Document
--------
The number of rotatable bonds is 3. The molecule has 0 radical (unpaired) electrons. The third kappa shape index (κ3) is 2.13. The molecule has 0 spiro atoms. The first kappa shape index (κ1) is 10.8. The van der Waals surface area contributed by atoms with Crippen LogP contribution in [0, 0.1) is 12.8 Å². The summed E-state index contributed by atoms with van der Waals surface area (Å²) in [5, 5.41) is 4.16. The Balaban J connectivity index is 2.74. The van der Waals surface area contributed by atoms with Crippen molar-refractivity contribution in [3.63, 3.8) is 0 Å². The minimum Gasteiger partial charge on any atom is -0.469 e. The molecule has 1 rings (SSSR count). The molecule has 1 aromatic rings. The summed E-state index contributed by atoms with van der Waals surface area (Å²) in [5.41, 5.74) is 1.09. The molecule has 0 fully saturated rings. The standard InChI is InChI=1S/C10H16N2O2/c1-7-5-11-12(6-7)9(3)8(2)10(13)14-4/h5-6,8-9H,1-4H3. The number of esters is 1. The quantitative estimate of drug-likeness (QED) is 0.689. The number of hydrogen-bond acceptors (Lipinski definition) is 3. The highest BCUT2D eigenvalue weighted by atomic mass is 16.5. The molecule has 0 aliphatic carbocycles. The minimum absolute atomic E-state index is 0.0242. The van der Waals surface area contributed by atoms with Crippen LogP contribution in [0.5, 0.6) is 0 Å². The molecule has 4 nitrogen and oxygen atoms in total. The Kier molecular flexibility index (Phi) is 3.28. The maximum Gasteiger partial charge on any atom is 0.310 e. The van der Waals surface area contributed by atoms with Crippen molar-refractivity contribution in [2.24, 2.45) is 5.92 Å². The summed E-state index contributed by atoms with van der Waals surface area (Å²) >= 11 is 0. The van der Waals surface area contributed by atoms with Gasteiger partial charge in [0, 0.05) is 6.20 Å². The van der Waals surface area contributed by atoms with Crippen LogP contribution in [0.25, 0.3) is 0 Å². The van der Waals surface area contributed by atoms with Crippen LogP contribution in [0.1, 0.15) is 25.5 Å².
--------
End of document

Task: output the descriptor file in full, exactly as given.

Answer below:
The number of rotatable bonds is 3. The molecule has 0 radical (unpaired) electrons. The third kappa shape index (κ3) is 2.13. The molecule has 0 spiro atoms. The first kappa shape index (κ1) is 10.8. The van der Waals surface area contributed by atoms with Crippen LogP contribution in [0, 0.1) is 12.8 Å². The summed E-state index contributed by atoms with van der Waals surface area (Å²) in [5, 5.41) is 4.16. The Balaban J connectivity index is 2.74. The van der Waals surface area contributed by atoms with Crippen molar-refractivity contribution in [3.63, 3.8) is 0 Å². The minimum Gasteiger partial charge on any atom is -0.469 e. The molecule has 1 rings (SSSR count). The molecule has 1 aromatic rings. The summed E-state index contributed by atoms with van der Waals surface area (Å²) in [5.41, 5.74) is 1.09. The molecule has 0 fully saturated rings. The standard InChI is InChI=1S/C10H16N2O2/c1-7-5-11-12(6-7)9(3)8(2)10(13)14-4/h5-6,8-9H,1-4H3. The number of esters is 1. The quantitative estimate of drug-likeness (QED) is 0.689. The number of hydrogen-bond acceptors (Lipinski definition) is 3. The highest BCUT2D eigenvalue weighted by atomic mass is 16.5. The molecule has 0 aliphatic carbocycles. The minimum absolute atomic E-state index is 0.0242. The van der Waals surface area contributed by atoms with Crippen LogP contribution in [0.5, 0.6) is 0 Å². The molecule has 4 nitrogen and oxygen atoms in total. The Kier molecular flexibility index (Phi) is 3.28. The maximum Gasteiger partial charge on any atom is 0.310 e. The van der Waals surface area contributed by atoms with Crippen molar-refractivity contribution in [2.24, 2.45) is 5.92 Å². The summed E-state index contributed by atoms with van der Waals surface area (Å²) >= 11 is 0. The van der Waals surface area contributed by atoms with Gasteiger partial charge in [0, 0.05) is 6.20 Å². The van der Waals surface area contributed by atoms with Crippen LogP contribution in [0.25, 0.3) is 0 Å². The van der Waals surface area contributed by atoms with Crippen LogP contribution in [0.1, 0.15) is 25.5 Å².